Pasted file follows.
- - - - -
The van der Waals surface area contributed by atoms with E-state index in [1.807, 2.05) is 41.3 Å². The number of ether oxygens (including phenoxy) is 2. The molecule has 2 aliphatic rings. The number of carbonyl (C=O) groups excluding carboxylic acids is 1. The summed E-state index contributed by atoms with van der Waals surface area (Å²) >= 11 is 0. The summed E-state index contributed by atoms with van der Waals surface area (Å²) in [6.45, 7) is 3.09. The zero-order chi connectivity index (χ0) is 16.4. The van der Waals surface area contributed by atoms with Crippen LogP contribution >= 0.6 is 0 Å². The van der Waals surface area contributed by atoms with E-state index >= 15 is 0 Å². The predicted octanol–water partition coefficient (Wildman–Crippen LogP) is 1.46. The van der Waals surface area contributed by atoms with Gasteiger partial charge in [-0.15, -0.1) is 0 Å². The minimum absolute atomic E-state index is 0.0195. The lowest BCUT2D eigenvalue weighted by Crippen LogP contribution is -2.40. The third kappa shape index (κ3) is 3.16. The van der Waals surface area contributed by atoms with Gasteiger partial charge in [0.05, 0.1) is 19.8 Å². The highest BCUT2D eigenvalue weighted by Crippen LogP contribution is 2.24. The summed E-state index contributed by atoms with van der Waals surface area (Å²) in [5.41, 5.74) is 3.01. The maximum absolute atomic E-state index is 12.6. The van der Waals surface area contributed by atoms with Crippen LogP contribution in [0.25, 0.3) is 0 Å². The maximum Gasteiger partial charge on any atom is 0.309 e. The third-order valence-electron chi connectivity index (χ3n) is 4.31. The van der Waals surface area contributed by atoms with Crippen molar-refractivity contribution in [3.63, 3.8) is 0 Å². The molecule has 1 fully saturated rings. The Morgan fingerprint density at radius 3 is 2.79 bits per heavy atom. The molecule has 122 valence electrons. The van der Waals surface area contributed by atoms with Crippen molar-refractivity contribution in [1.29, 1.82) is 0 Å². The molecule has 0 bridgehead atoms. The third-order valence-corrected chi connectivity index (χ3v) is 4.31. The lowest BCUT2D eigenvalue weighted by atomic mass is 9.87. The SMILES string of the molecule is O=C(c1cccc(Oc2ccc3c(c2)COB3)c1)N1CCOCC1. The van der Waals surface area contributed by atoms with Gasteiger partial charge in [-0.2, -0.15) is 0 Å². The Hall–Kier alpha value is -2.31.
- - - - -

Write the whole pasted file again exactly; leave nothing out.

The van der Waals surface area contributed by atoms with E-state index in [1.807, 2.05) is 41.3 Å². The number of ether oxygens (including phenoxy) is 2. The molecule has 2 aliphatic rings. The number of carbonyl (C=O) groups excluding carboxylic acids is 1. The summed E-state index contributed by atoms with van der Waals surface area (Å²) >= 11 is 0. The summed E-state index contributed by atoms with van der Waals surface area (Å²) in [6.45, 7) is 3.09. The zero-order chi connectivity index (χ0) is 16.4. The van der Waals surface area contributed by atoms with Crippen LogP contribution >= 0.6 is 0 Å². The van der Waals surface area contributed by atoms with E-state index >= 15 is 0 Å². The predicted octanol–water partition coefficient (Wildman–Crippen LogP) is 1.46. The van der Waals surface area contributed by atoms with Gasteiger partial charge in [-0.15, -0.1) is 0 Å². The minimum absolute atomic E-state index is 0.0195. The lowest BCUT2D eigenvalue weighted by Crippen LogP contribution is -2.40. The third kappa shape index (κ3) is 3.16. The van der Waals surface area contributed by atoms with Gasteiger partial charge in [0.05, 0.1) is 19.8 Å². The highest BCUT2D eigenvalue weighted by Crippen LogP contribution is 2.24. The summed E-state index contributed by atoms with van der Waals surface area (Å²) in [5.41, 5.74) is 3.01. The maximum absolute atomic E-state index is 12.6. The van der Waals surface area contributed by atoms with Crippen LogP contribution in [0.25, 0.3) is 0 Å². The maximum Gasteiger partial charge on any atom is 0.309 e. The third-order valence-electron chi connectivity index (χ3n) is 4.31. The van der Waals surface area contributed by atoms with Crippen molar-refractivity contribution in [3.63, 3.8) is 0 Å². The molecule has 1 fully saturated rings. The Morgan fingerprint density at radius 3 is 2.79 bits per heavy atom. The molecule has 122 valence electrons. The van der Waals surface area contributed by atoms with Crippen molar-refractivity contribution in [1.29, 1.82) is 0 Å². The molecule has 0 bridgehead atoms. The third-order valence-corrected chi connectivity index (χ3v) is 4.31. The lowest BCUT2D eigenvalue weighted by atomic mass is 9.87. The SMILES string of the molecule is O=C(c1cccc(Oc2ccc3c(c2)COB3)c1)N1CCOCC1. The van der Waals surface area contributed by atoms with Gasteiger partial charge in [-0.2, -0.15) is 0 Å². The Hall–Kier alpha value is -2.31.